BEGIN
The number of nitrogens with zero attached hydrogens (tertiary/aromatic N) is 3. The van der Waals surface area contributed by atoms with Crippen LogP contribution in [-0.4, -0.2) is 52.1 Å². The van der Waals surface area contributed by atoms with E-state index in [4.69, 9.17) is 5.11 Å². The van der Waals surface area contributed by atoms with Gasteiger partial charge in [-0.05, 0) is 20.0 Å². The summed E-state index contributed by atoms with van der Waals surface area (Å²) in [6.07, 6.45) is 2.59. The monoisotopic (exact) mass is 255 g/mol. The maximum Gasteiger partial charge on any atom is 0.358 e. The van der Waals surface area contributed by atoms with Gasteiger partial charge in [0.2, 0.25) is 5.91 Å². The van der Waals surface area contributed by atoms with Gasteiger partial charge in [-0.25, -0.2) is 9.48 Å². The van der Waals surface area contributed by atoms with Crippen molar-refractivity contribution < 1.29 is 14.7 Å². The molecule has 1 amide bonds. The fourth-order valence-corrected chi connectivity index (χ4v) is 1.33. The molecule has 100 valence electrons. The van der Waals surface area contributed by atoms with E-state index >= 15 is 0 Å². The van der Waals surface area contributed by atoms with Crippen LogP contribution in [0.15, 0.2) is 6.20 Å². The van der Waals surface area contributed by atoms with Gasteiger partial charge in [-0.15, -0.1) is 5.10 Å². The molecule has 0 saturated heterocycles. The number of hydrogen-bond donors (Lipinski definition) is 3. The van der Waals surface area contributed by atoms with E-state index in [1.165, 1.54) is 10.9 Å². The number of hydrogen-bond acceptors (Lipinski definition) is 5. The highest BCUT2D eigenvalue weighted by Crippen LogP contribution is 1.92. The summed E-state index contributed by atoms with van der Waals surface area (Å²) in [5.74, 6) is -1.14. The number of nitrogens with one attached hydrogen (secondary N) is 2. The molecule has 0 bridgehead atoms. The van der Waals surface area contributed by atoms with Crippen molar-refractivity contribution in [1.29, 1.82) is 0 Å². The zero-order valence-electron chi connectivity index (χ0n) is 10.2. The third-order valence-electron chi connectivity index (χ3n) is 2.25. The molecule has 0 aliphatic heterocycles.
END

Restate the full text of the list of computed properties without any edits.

The number of nitrogens with zero attached hydrogens (tertiary/aromatic N) is 3. The van der Waals surface area contributed by atoms with Crippen LogP contribution in [-0.4, -0.2) is 52.1 Å². The van der Waals surface area contributed by atoms with E-state index in [4.69, 9.17) is 5.11 Å². The van der Waals surface area contributed by atoms with Gasteiger partial charge in [-0.05, 0) is 20.0 Å². The summed E-state index contributed by atoms with van der Waals surface area (Å²) in [6.07, 6.45) is 2.59. The monoisotopic (exact) mass is 255 g/mol. The maximum Gasteiger partial charge on any atom is 0.358 e. The van der Waals surface area contributed by atoms with Gasteiger partial charge in [0.2, 0.25) is 5.91 Å². The van der Waals surface area contributed by atoms with Gasteiger partial charge in [-0.25, -0.2) is 9.48 Å². The van der Waals surface area contributed by atoms with Crippen molar-refractivity contribution < 1.29 is 14.7 Å². The molecule has 1 amide bonds. The fourth-order valence-corrected chi connectivity index (χ4v) is 1.33. The molecule has 100 valence electrons. The van der Waals surface area contributed by atoms with E-state index >= 15 is 0 Å². The van der Waals surface area contributed by atoms with Crippen LogP contribution in [0.15, 0.2) is 6.20 Å². The van der Waals surface area contributed by atoms with Gasteiger partial charge in [-0.15, -0.1) is 5.10 Å². The molecule has 0 saturated heterocycles. The number of hydrogen-bond donors (Lipinski definition) is 3. The van der Waals surface area contributed by atoms with E-state index in [1.165, 1.54) is 10.9 Å². The number of hydrogen-bond acceptors (Lipinski definition) is 5. The highest BCUT2D eigenvalue weighted by Crippen LogP contribution is 1.92. The summed E-state index contributed by atoms with van der Waals surface area (Å²) in [5.74, 6) is -1.14. The number of nitrogens with one attached hydrogen (secondary N) is 2. The molecule has 0 bridgehead atoms. The van der Waals surface area contributed by atoms with Crippen molar-refractivity contribution in [1.29, 1.82) is 0 Å². The zero-order valence-electron chi connectivity index (χ0n) is 10.2. The third-order valence-electron chi connectivity index (χ3n) is 2.25. The molecule has 0 aliphatic heterocycles.